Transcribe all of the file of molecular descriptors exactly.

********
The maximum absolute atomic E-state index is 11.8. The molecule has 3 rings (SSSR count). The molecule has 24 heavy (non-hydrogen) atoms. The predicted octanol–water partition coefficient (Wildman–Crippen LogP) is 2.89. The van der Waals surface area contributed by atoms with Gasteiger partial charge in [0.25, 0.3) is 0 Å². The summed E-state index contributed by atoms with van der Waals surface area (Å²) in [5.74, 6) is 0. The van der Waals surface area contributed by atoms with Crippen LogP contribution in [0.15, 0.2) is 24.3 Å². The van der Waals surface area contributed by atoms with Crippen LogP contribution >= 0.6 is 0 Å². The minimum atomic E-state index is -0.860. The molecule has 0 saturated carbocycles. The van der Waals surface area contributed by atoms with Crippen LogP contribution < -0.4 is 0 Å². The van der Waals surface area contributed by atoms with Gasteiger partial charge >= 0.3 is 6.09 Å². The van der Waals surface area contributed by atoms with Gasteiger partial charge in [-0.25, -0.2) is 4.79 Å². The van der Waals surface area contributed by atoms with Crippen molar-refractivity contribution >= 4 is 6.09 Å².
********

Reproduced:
The maximum absolute atomic E-state index is 11.8. The molecule has 3 rings (SSSR count). The molecule has 24 heavy (non-hydrogen) atoms. The predicted octanol–water partition coefficient (Wildman–Crippen LogP) is 2.89. The van der Waals surface area contributed by atoms with Gasteiger partial charge in [0.25, 0.3) is 0 Å². The summed E-state index contributed by atoms with van der Waals surface area (Å²) in [5.74, 6) is 0. The van der Waals surface area contributed by atoms with Crippen LogP contribution in [0.15, 0.2) is 24.3 Å². The van der Waals surface area contributed by atoms with Crippen LogP contribution >= 0.6 is 0 Å². The minimum atomic E-state index is -0.860. The molecule has 0 saturated carbocycles. The van der Waals surface area contributed by atoms with Crippen LogP contribution < -0.4 is 0 Å². The van der Waals surface area contributed by atoms with Gasteiger partial charge >= 0.3 is 6.09 Å². The van der Waals surface area contributed by atoms with Gasteiger partial charge in [-0.25, -0.2) is 4.79 Å². The van der Waals surface area contributed by atoms with Crippen molar-refractivity contribution >= 4 is 6.09 Å².